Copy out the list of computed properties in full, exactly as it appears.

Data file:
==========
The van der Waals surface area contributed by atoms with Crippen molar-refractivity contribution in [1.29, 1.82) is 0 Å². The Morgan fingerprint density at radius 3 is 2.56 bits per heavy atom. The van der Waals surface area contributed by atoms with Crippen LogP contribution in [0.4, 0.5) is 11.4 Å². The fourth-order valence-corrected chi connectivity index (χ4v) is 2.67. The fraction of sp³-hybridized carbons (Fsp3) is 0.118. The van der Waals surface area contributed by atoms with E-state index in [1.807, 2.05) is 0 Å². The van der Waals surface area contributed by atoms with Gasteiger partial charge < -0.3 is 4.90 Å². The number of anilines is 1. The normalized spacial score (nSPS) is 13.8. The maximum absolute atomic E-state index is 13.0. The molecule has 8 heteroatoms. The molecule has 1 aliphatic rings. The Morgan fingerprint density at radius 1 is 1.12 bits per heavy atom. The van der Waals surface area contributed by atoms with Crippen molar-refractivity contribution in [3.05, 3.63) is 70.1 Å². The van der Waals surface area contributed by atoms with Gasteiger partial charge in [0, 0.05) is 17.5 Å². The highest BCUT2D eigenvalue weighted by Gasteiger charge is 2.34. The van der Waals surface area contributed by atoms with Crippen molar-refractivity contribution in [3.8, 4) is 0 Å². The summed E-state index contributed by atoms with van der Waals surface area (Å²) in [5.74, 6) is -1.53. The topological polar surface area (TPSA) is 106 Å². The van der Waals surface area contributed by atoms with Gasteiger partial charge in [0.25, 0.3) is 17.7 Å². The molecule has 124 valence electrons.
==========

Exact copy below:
The van der Waals surface area contributed by atoms with Crippen molar-refractivity contribution in [1.29, 1.82) is 0 Å². The Morgan fingerprint density at radius 3 is 2.56 bits per heavy atom. The van der Waals surface area contributed by atoms with Crippen LogP contribution in [0.4, 0.5) is 11.4 Å². The fourth-order valence-corrected chi connectivity index (χ4v) is 2.67. The fraction of sp³-hybridized carbons (Fsp3) is 0.118. The van der Waals surface area contributed by atoms with E-state index in [1.807, 2.05) is 0 Å². The van der Waals surface area contributed by atoms with Gasteiger partial charge < -0.3 is 4.90 Å². The number of anilines is 1. The normalized spacial score (nSPS) is 13.8. The maximum absolute atomic E-state index is 13.0. The molecule has 8 heteroatoms. The molecule has 1 aliphatic rings. The Morgan fingerprint density at radius 1 is 1.12 bits per heavy atom. The van der Waals surface area contributed by atoms with Crippen molar-refractivity contribution in [3.05, 3.63) is 70.1 Å². The van der Waals surface area contributed by atoms with Gasteiger partial charge in [0, 0.05) is 17.5 Å². The highest BCUT2D eigenvalue weighted by Gasteiger charge is 2.34. The van der Waals surface area contributed by atoms with Crippen molar-refractivity contribution in [3.8, 4) is 0 Å². The summed E-state index contributed by atoms with van der Waals surface area (Å²) in [5.74, 6) is -1.53. The topological polar surface area (TPSA) is 106 Å². The van der Waals surface area contributed by atoms with Gasteiger partial charge in [0.25, 0.3) is 17.7 Å². The molecule has 124 valence electrons.